Author(s): Phurichai Rungcharoenkitkul
Date published: Mar 2020
SUERF Policy Note, Issue No 137
by Phurichai Rungcharoenkitkul1
Bank for International Settlements
Why are global real interest rates so low for so long? Conventional theory appeals to structural factors that push down the ‘natural interest rates’ or r-star. We subject this view to a direct empirical test, by examining if real factors such as productivity growth and demographic shifts can explain real interest rate movements. Our findings, based on 19 countries over 145 years, cast doubt on this view, instead pointing to the overlooked role of monetary factors. We propose a new theoretical explanation of persistently low real rates, grounded on the interaction between monetary policy and the financial boom-bust cycle. From this ‘monetary hysteresis’ perspective, low real rates could arise endogenously from successive failures to stabilise the financial cycle.
More than a decade has lapsed since the 2008 Great Financial Crisis (GFC), and global interest rates today remain much lower than before it (Table 1). Central banks in Europe and Japan have yet to lift their policy rates off the effective lower bounds. Those engaged in large-scale asset purchases still have bloated balance sheets relative to GDP. In emerging markets, less affected by the crisis, nominal interest rates are close to their historical lows. Remarkably, low interest rates prevail despite the global economy growing at rates similar to the pre-crisis average, and major economies operating close to or even above estimates of potential.2 If the crisis has any lasting impact, it is not so much in terms of growth hysteresis but more in the form of ‘monetary hysteresis’.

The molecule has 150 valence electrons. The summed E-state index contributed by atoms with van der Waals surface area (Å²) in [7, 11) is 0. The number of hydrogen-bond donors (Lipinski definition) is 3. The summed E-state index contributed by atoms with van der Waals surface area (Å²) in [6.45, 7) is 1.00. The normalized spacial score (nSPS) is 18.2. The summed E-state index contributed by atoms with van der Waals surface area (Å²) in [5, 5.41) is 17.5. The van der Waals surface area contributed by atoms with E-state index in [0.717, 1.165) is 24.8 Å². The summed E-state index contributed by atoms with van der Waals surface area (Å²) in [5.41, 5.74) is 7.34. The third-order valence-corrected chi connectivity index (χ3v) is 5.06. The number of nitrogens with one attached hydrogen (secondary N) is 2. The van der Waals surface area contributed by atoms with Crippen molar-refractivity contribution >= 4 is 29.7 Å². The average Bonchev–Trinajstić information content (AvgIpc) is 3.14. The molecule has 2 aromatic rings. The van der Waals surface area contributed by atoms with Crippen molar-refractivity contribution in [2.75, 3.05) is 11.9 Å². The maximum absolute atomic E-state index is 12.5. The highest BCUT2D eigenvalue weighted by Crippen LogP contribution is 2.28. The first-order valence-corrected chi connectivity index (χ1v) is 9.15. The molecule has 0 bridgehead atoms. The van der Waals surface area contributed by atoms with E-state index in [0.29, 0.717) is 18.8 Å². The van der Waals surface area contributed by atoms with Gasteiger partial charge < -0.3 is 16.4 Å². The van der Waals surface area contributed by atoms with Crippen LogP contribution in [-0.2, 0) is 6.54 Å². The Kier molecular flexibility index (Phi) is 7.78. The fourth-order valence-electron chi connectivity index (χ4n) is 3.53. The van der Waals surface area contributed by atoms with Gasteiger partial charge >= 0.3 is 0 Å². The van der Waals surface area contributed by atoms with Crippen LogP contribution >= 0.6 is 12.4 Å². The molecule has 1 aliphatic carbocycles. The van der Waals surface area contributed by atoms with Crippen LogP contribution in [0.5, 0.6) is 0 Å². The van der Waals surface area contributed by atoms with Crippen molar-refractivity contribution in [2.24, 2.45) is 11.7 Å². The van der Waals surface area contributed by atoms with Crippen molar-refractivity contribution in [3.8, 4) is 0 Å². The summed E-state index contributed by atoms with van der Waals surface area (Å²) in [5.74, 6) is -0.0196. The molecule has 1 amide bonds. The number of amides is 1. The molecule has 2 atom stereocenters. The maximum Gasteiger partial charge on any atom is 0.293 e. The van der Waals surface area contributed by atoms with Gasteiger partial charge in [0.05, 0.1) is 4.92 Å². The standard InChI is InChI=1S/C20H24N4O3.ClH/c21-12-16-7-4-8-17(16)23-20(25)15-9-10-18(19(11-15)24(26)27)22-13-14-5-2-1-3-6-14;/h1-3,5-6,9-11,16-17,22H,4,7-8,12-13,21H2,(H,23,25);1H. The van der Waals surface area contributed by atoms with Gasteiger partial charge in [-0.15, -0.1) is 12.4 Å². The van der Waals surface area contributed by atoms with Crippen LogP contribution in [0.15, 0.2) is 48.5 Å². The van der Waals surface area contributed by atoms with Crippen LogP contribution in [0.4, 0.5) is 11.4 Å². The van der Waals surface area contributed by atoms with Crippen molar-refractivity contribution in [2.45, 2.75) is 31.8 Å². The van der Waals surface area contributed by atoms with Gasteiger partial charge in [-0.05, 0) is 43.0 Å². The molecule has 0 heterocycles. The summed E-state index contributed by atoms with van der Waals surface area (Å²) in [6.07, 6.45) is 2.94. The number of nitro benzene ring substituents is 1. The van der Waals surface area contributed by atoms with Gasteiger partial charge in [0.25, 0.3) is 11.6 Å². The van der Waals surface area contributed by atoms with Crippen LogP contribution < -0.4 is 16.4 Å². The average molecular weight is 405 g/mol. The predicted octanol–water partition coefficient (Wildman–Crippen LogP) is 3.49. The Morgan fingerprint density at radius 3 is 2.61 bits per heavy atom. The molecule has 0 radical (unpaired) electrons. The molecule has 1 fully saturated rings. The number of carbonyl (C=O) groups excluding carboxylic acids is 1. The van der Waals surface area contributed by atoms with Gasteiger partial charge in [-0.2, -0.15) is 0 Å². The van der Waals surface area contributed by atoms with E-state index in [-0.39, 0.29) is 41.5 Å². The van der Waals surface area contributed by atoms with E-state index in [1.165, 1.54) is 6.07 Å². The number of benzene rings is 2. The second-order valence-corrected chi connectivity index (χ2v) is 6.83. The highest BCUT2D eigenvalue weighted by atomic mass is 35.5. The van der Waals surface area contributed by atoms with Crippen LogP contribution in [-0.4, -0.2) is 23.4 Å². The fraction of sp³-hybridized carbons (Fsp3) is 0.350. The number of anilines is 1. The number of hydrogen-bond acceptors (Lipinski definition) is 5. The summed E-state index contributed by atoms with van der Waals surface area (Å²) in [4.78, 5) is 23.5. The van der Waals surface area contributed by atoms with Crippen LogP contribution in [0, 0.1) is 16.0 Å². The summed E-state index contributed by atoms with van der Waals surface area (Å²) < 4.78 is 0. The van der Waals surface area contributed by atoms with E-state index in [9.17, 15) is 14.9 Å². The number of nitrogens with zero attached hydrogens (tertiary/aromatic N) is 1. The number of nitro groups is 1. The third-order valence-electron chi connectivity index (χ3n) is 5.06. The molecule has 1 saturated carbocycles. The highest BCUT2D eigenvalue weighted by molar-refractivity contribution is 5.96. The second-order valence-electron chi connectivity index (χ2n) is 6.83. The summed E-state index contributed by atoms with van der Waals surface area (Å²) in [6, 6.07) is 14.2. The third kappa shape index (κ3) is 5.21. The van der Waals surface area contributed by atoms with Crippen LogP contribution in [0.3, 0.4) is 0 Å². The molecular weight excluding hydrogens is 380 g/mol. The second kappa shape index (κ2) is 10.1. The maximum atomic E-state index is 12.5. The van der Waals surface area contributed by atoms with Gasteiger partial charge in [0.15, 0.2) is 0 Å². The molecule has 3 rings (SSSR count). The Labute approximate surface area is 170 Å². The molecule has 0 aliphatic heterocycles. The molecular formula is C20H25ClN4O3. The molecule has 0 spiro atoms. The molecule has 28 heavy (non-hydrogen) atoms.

Subdued inflation helps explain low nominal interest rates, but only partly.3 Risks of deflation taking hold (or smaller risks of running the economy hot) may justify easier monetary policy even when there is little slack. But the global nominal interest rates have fallen by 3 ppts, much more than the 1-ppt decline in inflation during the post-GFC period (Table 1). As a result, the real (inflation-adjusted) interest rates have fallen by 2 ppts. A shift in the central bank reaction function seems to be at least part of the explanation.
One influential hypothesis is that the ‘natural interest rate’, or r-star, has fallen over this period.4 R-star may be defined as the rate of interest that sustains full employment (equivalently, output at potential) and stable inflation in the medium run when all transitory shocks dissipate. According to this view, higher desired saving and/or lower desired investment have pushed down r-star, requiring the central banks to steer interest rates lower to sustain full employment and ensure stable inflation. In fact, under this hypothesis, shifts in saving-investment factors, unrelated to monetary policy, have been pushing down r-star for several decades since the 1980s (Graph 1).